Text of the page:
Loaf

September 03, 2021

Earlier in the week Melissa had asked me to make my meatloaf.  After she asked it became so hot outside that she did not want me to heat up the house by turning on the oven for an hour.  While it finally cooled down last night, this was our usual date night and Melissa wanted to go out instead.  That was when we hit our dilemma, where to go.  The covid rates have skyrocketed now that the children have gone back to school (nearly 8,000 cases in the state’s schools, along with closures) and this meant our choice had to be both what we wanted to eat, and in a location where we could safely dine.  After struggling for an hour to find a solution that met both criteria we gave up and opted for meatloaf.

Melissa knows I do not use recipes and am willing to try to make nearly anything, so she asked if we could put other things in the loaf, like perhaps corn.  I got a funny look on my face as I thought about it and that prompted her to say, “Never mind, I just wanted something different.”  Rather than different, what I heard was fancy.  I went online to find a fancy way to make meatloaf and hit on an Italian stuffed meatloaf.  The recipe centered around combining hamburger and sausage (which I always do) and then stuffing the mixture with vegetables.  It also spoke of coating the loaf with flour along with other steps that would transform the dish from the “dry bland traditional serving” to an exquisite meal.  While it sounded interesting, if they were making dry meatloaf, they were doing it wrong in the first place.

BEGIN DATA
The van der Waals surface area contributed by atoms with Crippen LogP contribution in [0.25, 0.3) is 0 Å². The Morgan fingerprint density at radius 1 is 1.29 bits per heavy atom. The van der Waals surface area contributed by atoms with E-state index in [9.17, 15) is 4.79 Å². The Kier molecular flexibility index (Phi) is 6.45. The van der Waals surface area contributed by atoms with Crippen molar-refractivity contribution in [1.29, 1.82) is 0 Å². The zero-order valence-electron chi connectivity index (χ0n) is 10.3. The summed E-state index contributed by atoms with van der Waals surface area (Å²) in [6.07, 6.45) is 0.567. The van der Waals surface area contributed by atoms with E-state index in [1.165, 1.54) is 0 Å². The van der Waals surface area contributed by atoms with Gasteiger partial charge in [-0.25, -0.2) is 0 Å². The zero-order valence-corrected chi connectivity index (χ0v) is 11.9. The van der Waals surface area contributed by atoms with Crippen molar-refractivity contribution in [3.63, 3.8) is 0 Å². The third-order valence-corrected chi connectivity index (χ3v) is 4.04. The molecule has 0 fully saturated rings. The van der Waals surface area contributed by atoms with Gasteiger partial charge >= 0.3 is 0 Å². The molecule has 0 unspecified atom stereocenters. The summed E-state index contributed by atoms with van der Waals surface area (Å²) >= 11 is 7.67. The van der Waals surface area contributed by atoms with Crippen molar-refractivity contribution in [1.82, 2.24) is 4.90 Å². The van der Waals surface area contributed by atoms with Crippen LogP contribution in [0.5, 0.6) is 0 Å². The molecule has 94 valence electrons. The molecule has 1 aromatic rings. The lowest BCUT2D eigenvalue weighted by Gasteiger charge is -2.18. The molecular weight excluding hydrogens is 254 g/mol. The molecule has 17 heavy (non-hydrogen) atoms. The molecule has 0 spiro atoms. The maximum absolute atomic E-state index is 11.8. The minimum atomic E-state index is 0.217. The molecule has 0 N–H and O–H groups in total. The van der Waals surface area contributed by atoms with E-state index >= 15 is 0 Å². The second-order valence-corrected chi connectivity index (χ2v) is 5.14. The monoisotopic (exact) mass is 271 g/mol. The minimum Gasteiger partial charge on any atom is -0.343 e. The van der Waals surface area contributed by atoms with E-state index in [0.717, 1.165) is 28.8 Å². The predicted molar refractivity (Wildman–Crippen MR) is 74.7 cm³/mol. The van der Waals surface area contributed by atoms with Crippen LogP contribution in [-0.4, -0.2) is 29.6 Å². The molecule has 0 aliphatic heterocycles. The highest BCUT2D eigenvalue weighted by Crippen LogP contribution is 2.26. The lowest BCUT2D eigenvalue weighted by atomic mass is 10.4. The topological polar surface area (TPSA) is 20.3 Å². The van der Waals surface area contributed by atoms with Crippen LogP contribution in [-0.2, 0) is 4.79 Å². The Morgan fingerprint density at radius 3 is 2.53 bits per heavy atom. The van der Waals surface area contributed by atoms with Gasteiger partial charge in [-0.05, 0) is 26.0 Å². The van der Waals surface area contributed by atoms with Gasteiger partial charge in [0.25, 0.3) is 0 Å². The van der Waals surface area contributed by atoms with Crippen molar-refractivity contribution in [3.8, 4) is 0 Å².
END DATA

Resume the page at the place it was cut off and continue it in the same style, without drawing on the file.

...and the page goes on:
Rather than follow the recipe, I improvised and made my own stuffed meatloaf (surprised?).  I chopped up a priscilla pepper we had been given by our gardener friend and added an orange pepper from my garden.  I combined these with chopped carrots and black olives and blanched the mixture for five minutes to soften.  I made my usual meatloaf mixture with a pound of hamburger and upped the sausage to a pound.  Then I crushed half a sleeve of crackers, two eggs, and chopped half an onion, and mixed them together.  I laid out half the meat mixture on the bottom of the pan, then added the vegetables, feta cheese, and Italian spices.  The other half of the meat mixture formed the top as I shaped it into a loaf.  I popped it into the oven at 375F for 40 minutes, then covered the top with marinara for another five.  It was different (Melissa), fancy (me), and really tasted good.

Thoughts:  While we usually have baked potatoes and corn with meatloaf, that did not seem right for my stuffed loaf.  The loaf already had veggies and baked potatoes did not seem fancy enough.  I did have a bag of new potatoes that I had been trying to figure what to do with.  I quartered and spread them alongside the loaf, spritzed them with olive oil and dashed on dried parsley.  In the end this became a meal that satisfied all the criteria we had set; the loaf was different, fancy, good, and safe.   While it is at times hard to meet all the goals we set, it is satisfying when we do.  Like my Italian loaf, we need to be willing to adjust and even improvise.  That is also true with facing the pandemic.  Do the work.  Follow the science.  Change is coming and it starts with you.

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